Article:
McKechnie aware of Lawrie threat to title hopes

Paul McKechnie
Paul McKechnie
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PAUL McKECHNIE fears Paul Lawrie could scupper his hopes of the winner of the Gleneagles Scottish PGA Championship having another Capital connection.

As the weather-hit event headed for a conclusion at the Perthshire resort today, only Lawrie stood between McKechnie and a title play-off with Chris Kelly.

The former Open champion needed to cover the last five holes in his second and final round in three-under-par to join the duo in that showdown in the Tartan Tour’s flagship event.

It followed a decision to reduce the tournament to 36 holes after Sunday’s washout was followed by another half a day being lost yesterday due to persistent rain.

“Paul will be trying like a bear, no doubt about that,” insisted McKechnie, who is based at the Braid Hills Golf Centre. “If I was a betting man, I’d be putting money on him to cover those last few holes in three or four-under as I know how good he is!”

Like Kelly, McKechnie made the most of being on the right side of the draw in terms of getting a break with the weather that has blighted the £40,000 event. As PGA in Scotland officials squeezed as much play as possible into Monday, McKechnie not only completed his first round but also got 15 holes of his second circuit in before darkness descended.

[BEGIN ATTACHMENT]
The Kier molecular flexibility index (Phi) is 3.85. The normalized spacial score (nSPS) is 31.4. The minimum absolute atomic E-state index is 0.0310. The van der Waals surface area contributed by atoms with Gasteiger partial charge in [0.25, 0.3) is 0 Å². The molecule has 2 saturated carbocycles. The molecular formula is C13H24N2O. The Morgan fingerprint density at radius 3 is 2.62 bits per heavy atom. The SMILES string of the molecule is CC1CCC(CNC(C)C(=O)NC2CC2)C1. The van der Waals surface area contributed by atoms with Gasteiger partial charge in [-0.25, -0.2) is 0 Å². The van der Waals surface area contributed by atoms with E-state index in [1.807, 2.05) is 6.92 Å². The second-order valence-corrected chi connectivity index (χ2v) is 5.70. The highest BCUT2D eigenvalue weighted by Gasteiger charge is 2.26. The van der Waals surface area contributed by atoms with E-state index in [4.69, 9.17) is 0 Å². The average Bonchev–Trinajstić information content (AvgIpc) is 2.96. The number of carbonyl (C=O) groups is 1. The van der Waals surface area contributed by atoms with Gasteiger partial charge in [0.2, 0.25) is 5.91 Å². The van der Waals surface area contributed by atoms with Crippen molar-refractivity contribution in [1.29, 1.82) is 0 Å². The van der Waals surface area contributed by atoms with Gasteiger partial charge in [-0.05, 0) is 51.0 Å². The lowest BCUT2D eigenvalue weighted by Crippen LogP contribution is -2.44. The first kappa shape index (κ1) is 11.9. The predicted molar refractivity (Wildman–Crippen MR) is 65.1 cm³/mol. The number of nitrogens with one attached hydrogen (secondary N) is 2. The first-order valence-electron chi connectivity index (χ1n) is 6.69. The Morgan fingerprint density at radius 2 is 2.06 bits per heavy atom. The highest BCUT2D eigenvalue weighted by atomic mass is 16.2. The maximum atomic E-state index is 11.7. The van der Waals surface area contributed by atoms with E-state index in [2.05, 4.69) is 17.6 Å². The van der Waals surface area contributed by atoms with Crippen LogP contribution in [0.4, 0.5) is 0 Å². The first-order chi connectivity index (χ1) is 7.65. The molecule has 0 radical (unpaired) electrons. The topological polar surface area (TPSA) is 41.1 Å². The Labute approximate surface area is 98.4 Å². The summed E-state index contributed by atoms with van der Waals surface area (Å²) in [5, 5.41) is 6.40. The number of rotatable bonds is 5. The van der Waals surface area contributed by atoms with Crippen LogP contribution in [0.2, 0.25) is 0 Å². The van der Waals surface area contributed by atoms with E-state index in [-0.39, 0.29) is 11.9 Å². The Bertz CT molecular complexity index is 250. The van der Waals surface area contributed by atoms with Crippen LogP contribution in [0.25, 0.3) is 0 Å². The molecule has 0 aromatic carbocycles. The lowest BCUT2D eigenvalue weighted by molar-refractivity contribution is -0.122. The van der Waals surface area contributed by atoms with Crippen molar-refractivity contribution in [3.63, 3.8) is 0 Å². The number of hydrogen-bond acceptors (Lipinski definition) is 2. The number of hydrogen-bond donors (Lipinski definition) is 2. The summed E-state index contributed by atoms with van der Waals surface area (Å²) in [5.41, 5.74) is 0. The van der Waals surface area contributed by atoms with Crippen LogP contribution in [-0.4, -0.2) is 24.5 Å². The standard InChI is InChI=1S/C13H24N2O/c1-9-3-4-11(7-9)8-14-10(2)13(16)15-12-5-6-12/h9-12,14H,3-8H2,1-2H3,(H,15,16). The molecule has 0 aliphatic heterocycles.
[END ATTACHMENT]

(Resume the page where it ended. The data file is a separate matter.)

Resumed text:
On his return early yesterday morning, the former PGA EuroPro Tour Order of Merit winner birdied the 16th and 18th for a 69 to join Kelly on three-under-par for the event.

“I am under no illusions,” said McKechnie. “We have been granted an opportunity because of the weather but, after being on the wrong end of the draw millions of times, it is nice to be on the right side of it for once.”

The decision to reduce the event to 36 holes – for the first time since 1966 – meant Gareth Wright’s title defence ended prematurely after the West Linton pro had stepped up his challenge with a second-round to sit one behind the clubhouse leaders.

“That was as tough as we’ve ever had it here – it was a war of attrition more than anything out there,” said Wright of the conditions that forced a suspension after he’d come in with his 69 then an abandonment later in the day.

The bad weather also hit the Lothians Championship at Musselburgh, where the first round will now be completed today after play was washed out last night well before the scheduled start.